Phillip Jackson is the founder of Black Star Project, a youth social services organization on Chicago’s south side. He has a unique vantage point from which to observe the young people who’ve been organizing against police brutality since the Laquan McDonald videos have been revealed.
“Laquan McDonald, if he hadn’t been shot 16 times what would his life be like?” Jackson asks. “So we think the crime is, well, he was shot 16 times and then died. Is that the crime? Or is the crime that whether he was shot or not he really doesn’t have a life worth living…And so in a sense we’re the criminals. We’re the ones…who are responsible for Laquan, not his being shot down, but for him being in that position.
And Jackson views the protest movement that emerged after the video’s release as something extraordinary, possibly historic.
“Maybe we can compare what happened on North Michigan Avenue to the beginning of the bus boycott in Montgomery as a catalyst for a different kind of movement,” he asserts..
Some highlights from this week’s show are below, or you can read the complete transcript here: CN transcript Dec 17 2015
On the youthful protesters on Michigan Avenue, Black Friday
Well, as a person who works with young people, who respects young people, I don’t think that these young people per se look at themselves as moving into the political space. Now the space that they’re moving in does actually impact politics, but they’re moving into a different space. They’re moving into a real human rights, civil rights “revolutionary space”, and yes, it will impact politics, but they are not right now making a conscious effort to go into the political space. However, their actions are now scaring a lot of politicians to stay up late at night and get up early in the morning to try to understand what these young people are doing.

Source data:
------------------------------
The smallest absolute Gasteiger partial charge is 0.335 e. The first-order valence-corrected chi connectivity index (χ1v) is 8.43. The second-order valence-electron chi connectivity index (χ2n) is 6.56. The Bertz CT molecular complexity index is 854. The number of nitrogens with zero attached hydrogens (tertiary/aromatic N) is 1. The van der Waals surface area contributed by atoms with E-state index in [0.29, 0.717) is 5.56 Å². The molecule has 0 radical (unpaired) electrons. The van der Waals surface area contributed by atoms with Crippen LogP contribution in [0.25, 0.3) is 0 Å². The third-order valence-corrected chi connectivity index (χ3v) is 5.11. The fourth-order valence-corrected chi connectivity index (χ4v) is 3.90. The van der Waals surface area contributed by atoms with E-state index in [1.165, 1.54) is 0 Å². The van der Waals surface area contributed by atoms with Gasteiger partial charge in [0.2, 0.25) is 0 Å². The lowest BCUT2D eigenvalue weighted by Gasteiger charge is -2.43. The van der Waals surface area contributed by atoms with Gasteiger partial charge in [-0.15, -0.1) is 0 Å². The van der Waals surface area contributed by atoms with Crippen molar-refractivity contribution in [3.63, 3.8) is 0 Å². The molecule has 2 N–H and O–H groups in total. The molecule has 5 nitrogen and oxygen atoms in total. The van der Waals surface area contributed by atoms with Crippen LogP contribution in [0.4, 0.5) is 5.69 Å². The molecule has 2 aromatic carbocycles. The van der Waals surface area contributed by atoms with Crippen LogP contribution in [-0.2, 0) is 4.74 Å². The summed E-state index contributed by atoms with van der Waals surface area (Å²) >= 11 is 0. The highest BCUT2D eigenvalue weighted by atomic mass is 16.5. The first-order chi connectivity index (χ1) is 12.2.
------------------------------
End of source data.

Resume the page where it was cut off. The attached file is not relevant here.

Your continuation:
They are also picking up on the late Dr. Martin Luther King in the purest sense of the word. I was so proud of those young people…I was so proud of those young people, the way that they actually executed the plan, executed the boycott, executed the marches. Dr. Martin Luther King, one of the few times that I can imagine, would be smiling down and saying, “That’s what I would have done.”
Now, it’s created some issues because there is an older leadership structure in the community [laughs] and they’ve been doing things the same way for 40-50-60-70 years and they want to continue doing things pretty much the same way. That’s not this new generation. This new generation, I mean they’re on something different. They may go left, they may go right, they may go up, they may go down.
On the future for Chicago’s black youth:
Nothing is going to change in Chicago when we say, well you know we want more black policemen. Well okay, we want more black policemen. But in Chicago only 7% of black boys read at a proficient level in the 8th grade. That means you’re not going to have black policemen. It means you’re not going to have a black middle class and so it’s wonderful to want it, but unless you start doing the things now that are going to impact this City 15-20-25-30 years from now there’s not going to be change.